Recently in National News Category

150th anniversary of Civil War leaves some excluded

On Tuesday, Americans gathered to celebrate the beginning of the war that ended slavery in the United States.

To recreate this historic battle, approximately two dozen Union Army re-enactors raised a 33-star American flag in South Carolina's Charleston Harbor. Then the first shot was fired, Reuters reported, much like on April 12, 1861.

The National Park Service and the city of Charleston came together to plan this event, hoping to be true to history throughout the re-enactment.

However, there were many African Americans missing from the festivities.

According to the Associated Press this was not unexpected since many Civil War celebrations in the past have come to commend the Confederacy.

"I think it is very painful and raw," said the Rev. Joseph Darby of Charleston. Darby is African American and did not attend the events. "If you're going to be authentic in the way you re-create it, it would be hard to filter out the triumphal air of the firing on Fort Sumter."

One African American woman named Dot Scott is the president for the local chapter of the National Association for the Advancement of Colored People and doesn't want to have anything to do with the celebration either.

"It's almost like celebrating with the enemy," she said. "I personally began to have a feeling of why would I want to be a part of it?"

However, the National Park Service is attempting to make the events celebrating the Civil War more welcoming and more hospitable for everyone in the coming years.

Applebee's and Olive Garden serves alcohol to children

At national franchise restaurants around the country, parents are starting to think before ordering drinks for their children after two incidents of alcohol being served to children.

Although at different restaurants nearly 1,000 miles apart, the mix-ups occurred within days of each other.

First, Jill Vanheest's 2-year-old son was served sangria at an Olive Garden in Lakeland, Florida on March 31, according to a report by CNN. Then on April 8, Taylor Dill-Reese's 15-month-old son was served alcohol rather than apple juice at a Applebee's in Madison Heights, Michigan.

Now, both chains are facing PR problems.

"In an industry that serves more than 150 million meals every day, these are two extremely rare occurrences," the National Restaurant Association statement read. "However, we believe that even one incident like this is too many."

According to USA Today, both Olive Garden and Applebee's must retrain their staff, rethink policies, limit bar use, be forthcoming and involve people through social media.

Both children have recovered since the incidents but Dill-Reese and Vanheest are angry about what happened. Applebee's and Olive Garden refused to anser to interview requests, according to USA Today.

Trump rises in the presidency polls

In recent weeks, proclaimed businessman Donald Trump has been raising eyebrows and generating buzz about a potential GOP run for president in the 2012 election.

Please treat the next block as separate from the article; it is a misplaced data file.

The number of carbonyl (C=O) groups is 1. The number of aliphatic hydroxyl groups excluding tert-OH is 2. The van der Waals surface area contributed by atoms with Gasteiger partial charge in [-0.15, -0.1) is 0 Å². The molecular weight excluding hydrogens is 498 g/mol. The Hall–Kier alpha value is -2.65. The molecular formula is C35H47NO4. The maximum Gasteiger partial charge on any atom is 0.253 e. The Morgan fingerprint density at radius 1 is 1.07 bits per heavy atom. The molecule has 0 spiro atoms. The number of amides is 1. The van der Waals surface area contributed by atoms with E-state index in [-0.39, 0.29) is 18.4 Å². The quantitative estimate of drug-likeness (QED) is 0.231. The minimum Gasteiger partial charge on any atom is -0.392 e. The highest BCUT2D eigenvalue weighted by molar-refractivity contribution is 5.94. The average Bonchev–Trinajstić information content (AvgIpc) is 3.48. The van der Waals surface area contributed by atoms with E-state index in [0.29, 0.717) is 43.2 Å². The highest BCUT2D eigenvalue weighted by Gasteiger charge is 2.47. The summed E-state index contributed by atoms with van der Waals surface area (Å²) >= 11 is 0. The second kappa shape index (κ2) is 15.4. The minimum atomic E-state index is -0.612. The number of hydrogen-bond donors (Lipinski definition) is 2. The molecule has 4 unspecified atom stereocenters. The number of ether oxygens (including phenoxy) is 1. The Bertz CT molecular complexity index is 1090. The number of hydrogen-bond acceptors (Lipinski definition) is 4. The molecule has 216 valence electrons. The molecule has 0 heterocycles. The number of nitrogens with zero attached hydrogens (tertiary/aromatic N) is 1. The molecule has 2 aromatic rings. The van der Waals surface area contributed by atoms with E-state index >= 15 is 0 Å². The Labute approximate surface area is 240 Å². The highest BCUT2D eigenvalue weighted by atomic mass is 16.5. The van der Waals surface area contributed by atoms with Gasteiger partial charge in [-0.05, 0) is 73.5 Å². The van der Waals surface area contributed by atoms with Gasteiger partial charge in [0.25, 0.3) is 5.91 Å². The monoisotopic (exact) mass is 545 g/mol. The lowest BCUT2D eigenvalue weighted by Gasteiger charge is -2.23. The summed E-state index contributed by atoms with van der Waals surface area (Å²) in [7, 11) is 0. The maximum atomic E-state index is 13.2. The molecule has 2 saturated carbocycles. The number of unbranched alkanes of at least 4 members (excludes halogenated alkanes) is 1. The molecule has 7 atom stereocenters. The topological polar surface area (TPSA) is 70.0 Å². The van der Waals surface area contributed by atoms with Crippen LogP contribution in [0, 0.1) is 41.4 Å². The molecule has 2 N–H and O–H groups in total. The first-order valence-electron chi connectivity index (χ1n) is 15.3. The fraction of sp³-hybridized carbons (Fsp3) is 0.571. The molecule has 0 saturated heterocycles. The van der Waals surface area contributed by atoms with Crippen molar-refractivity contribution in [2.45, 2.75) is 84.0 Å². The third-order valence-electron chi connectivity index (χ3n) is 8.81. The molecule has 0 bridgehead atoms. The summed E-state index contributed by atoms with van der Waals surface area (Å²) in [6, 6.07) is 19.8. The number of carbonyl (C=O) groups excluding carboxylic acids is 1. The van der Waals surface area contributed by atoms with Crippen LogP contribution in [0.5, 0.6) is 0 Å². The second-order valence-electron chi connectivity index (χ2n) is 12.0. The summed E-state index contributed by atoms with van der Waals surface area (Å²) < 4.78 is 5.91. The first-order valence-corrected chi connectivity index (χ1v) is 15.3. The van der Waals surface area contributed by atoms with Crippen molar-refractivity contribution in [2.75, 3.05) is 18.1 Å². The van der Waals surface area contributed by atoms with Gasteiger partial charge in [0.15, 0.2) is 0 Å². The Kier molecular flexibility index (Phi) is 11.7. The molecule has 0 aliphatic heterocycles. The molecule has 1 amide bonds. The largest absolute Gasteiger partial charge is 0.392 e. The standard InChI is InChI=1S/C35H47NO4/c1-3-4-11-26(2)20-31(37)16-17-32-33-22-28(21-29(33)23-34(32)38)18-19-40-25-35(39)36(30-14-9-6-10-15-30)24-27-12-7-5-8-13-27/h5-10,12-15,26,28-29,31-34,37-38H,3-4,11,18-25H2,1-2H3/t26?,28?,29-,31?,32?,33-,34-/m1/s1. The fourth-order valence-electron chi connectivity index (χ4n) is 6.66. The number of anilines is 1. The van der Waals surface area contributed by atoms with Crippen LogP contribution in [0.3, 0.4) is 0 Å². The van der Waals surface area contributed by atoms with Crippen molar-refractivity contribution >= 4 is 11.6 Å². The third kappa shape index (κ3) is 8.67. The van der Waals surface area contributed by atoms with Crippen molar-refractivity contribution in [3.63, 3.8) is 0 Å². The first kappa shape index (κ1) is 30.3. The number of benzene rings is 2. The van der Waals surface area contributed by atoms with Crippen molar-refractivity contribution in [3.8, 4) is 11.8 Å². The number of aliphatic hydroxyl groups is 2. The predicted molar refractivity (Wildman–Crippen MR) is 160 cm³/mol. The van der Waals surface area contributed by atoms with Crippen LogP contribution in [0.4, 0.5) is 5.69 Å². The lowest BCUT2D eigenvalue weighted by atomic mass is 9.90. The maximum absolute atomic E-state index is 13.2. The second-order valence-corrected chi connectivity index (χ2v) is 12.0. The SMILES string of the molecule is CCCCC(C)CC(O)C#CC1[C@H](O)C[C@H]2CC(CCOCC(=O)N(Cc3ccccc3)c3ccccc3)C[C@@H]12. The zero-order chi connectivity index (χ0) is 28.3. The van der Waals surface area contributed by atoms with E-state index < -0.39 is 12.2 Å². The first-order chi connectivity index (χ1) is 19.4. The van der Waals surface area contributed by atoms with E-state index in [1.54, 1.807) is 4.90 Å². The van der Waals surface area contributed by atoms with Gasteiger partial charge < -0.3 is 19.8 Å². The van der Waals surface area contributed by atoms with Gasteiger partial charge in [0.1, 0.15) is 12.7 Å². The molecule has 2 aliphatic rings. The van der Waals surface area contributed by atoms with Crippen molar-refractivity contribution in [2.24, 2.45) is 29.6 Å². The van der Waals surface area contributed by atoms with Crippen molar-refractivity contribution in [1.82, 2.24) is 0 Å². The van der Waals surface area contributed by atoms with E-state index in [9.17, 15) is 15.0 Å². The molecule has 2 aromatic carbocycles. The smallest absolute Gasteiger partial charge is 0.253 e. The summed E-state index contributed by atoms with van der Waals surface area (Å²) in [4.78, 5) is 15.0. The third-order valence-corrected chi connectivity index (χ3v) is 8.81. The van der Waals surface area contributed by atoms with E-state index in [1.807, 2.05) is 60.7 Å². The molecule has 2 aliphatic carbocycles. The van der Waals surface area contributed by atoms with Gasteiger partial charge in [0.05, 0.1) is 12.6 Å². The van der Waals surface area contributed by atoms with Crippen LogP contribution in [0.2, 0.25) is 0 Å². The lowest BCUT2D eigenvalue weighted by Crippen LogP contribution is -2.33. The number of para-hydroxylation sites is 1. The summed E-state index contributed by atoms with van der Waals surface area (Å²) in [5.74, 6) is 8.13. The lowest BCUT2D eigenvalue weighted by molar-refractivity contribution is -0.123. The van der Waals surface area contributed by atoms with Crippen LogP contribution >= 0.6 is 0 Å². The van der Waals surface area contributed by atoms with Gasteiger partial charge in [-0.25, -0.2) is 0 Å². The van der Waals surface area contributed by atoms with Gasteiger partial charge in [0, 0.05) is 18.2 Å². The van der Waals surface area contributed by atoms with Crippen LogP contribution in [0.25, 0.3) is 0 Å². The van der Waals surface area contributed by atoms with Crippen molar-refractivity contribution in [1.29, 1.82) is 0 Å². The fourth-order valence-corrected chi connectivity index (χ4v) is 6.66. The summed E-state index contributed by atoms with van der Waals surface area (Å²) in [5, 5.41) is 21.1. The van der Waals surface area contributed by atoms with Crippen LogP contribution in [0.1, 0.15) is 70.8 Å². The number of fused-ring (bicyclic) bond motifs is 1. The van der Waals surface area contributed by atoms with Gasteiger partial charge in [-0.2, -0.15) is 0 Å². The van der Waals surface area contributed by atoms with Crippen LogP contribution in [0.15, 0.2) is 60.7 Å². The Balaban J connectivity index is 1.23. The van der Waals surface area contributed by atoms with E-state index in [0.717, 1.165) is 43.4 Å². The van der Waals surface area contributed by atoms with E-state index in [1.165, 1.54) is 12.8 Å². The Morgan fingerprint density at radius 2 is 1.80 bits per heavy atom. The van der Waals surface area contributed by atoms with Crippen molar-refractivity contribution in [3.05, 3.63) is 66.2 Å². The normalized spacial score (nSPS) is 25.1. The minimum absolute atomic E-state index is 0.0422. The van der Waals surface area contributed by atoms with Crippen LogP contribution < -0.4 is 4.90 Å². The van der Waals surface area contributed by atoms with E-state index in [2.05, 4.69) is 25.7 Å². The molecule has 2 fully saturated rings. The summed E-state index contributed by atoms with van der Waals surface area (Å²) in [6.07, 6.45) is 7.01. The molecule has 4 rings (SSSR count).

According to Fox News, Trump said he will decide by June.

"I never really considered very strongly running for the presidency," Trump said in an interview. "But the country has never been in trouble like it is now."

However, most people know Trump for his savvy businesses skills, not his political power. This celebrity status could both help and hurt him if he were to run.

"They've seen him on television, they see him as brash, outspoken, declarative, in charge, he makes decisions," former White House insider and Fox News contributor Karl Rove told Fox News. "We know that not necessarily from him making big decisions about big important issues, but him making decisions about who is on or who's off 'The Apprentice.'"

Besides the attention he has attracted from "The Apprentice," he has also raised eyebrows with his support for those who believe President Barack Obama was not born in the United States.

According to the New York Daily News, these accusations could hurt him even further if he attempts to run as the GOP candidate.

"There may be a small part of the country that believes these things, but mainstream Americans think it's a sideshow," Obama's chief adviser David Plouffe told ABC's 'This Week with Christiane Amanpour.' "That's not leadership, that's kind of sideshow behavior."

However, according to a Fox News poll, 24 percent of people agree with Trump and share his skepticism about the birthplace of the current president.

"Sideshow behavior" aside, there is the possibility that Trump could be the GOP candidate. In a recent Wall Street Journal poll, Trump tied for second with Mike Huckabee at 17 percent, Fox News reported.

FBI needs help decoding a decade old murder

In June of 1999, 41-year-old Ricky McCormick was found dead near St. Louis, Mo. with nothing but a couple of papers in his pocket.
The papers, supposedly written by McCormick, contained codes that the FBI have been unable to crack for the past decade, according to the Associated Press.
Utilizing top cryptologists and cryptanalysts on-and-off since 2001, the government bureau is finally turning to the public to ask for help.
"We are really good at what we do, but we could use some help with this one," said Dan Olson, chief of the FBI Laboratory's Cryptanalysis & Racketeering Records Unit, who believes that decoding McCormick's messages could lead to solving his murder.
However there are doubts.
Police are still trying to decode the messages from the serial Zodiac killer from the 1960s and 1970s.
Since calling out for help last week, the FBI has received over 1,000 tips, prompting them to create a website to collect submissions, New Scientist reported.
Officials hope that someone has a sample of McCormick's code or a similar pattern that they could compare it to.